As the popular narrative has it, Wyoming residents can neither get along nor solve problems. If the media are to be believed, we are a rather uncivil bunch who certainly cannot deliberate our way to agreement on serious issues.
My experience tells me otherwise.
As a facilitator of natural resource public policy processes, I have seen Wyomingites with wildly differing opinions roll up their sleeves to hammer out the thorniest issues. And more than ever, we need to acknowledge and use this collaborative capacity. If you invite people in Wyoming with different interests and needs to voluntarily participate in this time-consuming unraveling, solutions appear. They learn complex technological information together, deliberate options and trade-offs, find out where there is disagreement, and the reasons for them and — very often — find recommendations that meet as many interests as possible.
There is no shortage of problems. Dynamics related to technology, demographics, the pandemic, climate change and public mores challenge our deeply held cultural perspectives and values concerning landscape and community. With these shifts comes loss. Fluctuating market demands are changing Wyoming’s energy economy, for example, whereby jobs are sometimes lost, or gained at unsustainable speed. Community structure and long-held beliefs are affected.
However, we can use collaborative problem-solving tools to tackle these shifts. For this to work, we stress one common goal: allow Wyoming people to understand and create possible options, build consensus and collaboratively find trusted solutions that minimize loss.
We who work in the field of conflict resolution have seen this process work repeatedly. In my 30 years of experience, recent examples include the Wyoming Game and Fish Department tackling the “wicked” (complex and controversial) topic of chronic wasting disease, Wyoming State Parks and Cultural Resources convening an Outdoor Recreation Taskforce that resulted in numerous recommendations and federal agencies and non-governmental organizations taking on collaborative problem-solving initiatives.
How do we make these collaboration processes as successful as possible? I often hear past “failures” cited as “evidence” that collaborative problem solving doesn’t work. We’ve had our struggles, yet in every case, having the conversation was laudable.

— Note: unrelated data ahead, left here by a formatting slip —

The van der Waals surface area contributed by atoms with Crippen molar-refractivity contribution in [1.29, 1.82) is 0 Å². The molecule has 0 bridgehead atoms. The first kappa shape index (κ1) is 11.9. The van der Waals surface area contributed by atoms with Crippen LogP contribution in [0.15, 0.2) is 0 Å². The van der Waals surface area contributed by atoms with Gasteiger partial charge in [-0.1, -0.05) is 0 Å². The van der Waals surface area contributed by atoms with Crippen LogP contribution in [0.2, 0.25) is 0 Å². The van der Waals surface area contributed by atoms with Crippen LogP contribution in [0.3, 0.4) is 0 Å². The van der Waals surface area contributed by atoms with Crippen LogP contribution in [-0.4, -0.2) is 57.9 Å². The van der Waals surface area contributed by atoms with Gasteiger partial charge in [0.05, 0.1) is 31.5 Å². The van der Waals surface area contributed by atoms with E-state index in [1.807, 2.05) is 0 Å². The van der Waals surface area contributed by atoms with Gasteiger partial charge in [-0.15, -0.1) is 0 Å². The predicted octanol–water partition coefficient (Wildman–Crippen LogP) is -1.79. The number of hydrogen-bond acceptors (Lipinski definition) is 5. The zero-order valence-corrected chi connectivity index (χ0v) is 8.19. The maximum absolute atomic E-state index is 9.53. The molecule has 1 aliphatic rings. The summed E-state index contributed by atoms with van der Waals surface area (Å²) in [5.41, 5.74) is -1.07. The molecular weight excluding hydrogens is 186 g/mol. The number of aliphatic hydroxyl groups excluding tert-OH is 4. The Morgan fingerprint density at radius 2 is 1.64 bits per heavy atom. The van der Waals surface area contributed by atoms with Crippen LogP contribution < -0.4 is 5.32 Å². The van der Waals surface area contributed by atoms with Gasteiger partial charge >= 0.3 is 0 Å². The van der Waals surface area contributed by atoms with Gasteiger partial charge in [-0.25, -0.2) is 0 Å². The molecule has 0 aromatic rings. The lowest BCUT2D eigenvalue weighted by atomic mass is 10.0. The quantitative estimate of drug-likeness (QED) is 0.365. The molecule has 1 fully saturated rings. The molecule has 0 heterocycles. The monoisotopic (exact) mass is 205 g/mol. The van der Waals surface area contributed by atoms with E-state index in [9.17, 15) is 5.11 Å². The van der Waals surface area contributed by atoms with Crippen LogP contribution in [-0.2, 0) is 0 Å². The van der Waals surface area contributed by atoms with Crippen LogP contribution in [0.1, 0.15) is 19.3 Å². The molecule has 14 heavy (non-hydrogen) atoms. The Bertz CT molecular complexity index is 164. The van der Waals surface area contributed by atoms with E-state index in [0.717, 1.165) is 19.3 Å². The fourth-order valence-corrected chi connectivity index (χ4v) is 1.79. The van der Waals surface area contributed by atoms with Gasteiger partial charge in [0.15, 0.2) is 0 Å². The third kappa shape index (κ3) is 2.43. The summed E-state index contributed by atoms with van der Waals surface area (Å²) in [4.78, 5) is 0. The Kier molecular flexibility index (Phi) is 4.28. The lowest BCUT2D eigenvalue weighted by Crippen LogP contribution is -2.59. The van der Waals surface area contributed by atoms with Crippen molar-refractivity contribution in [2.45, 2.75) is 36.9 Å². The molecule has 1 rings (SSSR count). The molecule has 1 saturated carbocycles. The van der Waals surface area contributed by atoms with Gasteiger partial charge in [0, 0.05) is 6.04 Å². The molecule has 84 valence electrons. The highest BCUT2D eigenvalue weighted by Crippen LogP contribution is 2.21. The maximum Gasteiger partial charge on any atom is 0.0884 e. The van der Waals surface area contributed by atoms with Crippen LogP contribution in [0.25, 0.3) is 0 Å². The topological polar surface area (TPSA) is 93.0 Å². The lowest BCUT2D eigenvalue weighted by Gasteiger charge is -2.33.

For example, the Wyoming Public Lands Initiative gave interested parties a chance to learn the level of agreement that can be reached regarding Wilderness Study Areas. In some cases we learned that the available common ground is considerable, in others not. This effort reminds us that when a topic is very controversial, it can be better to frame it as “let’s explore the topic and related interests” first. If participants find such a learning process to be productive, then they can progress into agreement-making.
Another reason I’ve heard a process termed “unsuccessful” or worse, a “sham” is that the decision had already been made. In other words, the process was to meet the requirement of public engagement and did not influence the decision one way or another. No disagreement there: that is a sham process. Successful collaborative problem solving is based on the acronym FOTE: full, open and transparent exchange. An insincere public-engagement effort is not that. Fortunately, I hardly ever feel this is the case in Wyoming.
A process will founder with positional participants, i.e. when stakeholders have an outcome in mind and cannot/will not engage in a deliberation based on others’ interests or explore the reasons behind positions. And if participants can find a better alternative and find their needs met outside the collaborative process, this can also render the effort moot.
One component of Wyoming’s collaborative capacity is that we have strong conflict resolution expertise, including in the fields of natural resources, education and community health. Colleagues at the Ruckelshaus have worked with outdoor recreation collaboratives, facilitated the Wyoming Renewable Energy Siting Collaborative and the Pole Mountain Gateways project with the US Forest Service. There is more expertise in Jackson, Cody, Cheyenne, Gillette and other parts of Wyoming. These consultants and the Ruckelshaus Institute also offer a variety of training and education opportunities in collaborative skills and leadership.
Our federal land management partners are becoming increasingly adept at collaborative problem-solving. Challenges remain, however. Many of us believe federal agency leaders need to do more to make collaboration the way of doing business across all federal agencies. Nevertheless, our federal partners are another resource to value and use in collaborative problem-solving. Additionally, numerous state agencies and non-governmental organizations have demonstrated their value as excellent partners in collaborative processes.
Ultimately, Wyoming people are our biggest asset. They have clearly demonstrated willingness and ability to do the hard work to explore complex issues and find solutions. Now is the time to recognize this capacity, invest in it and use it. Now that the pandemic is subsiding, let’s get ready to go back into the room and work on our future together.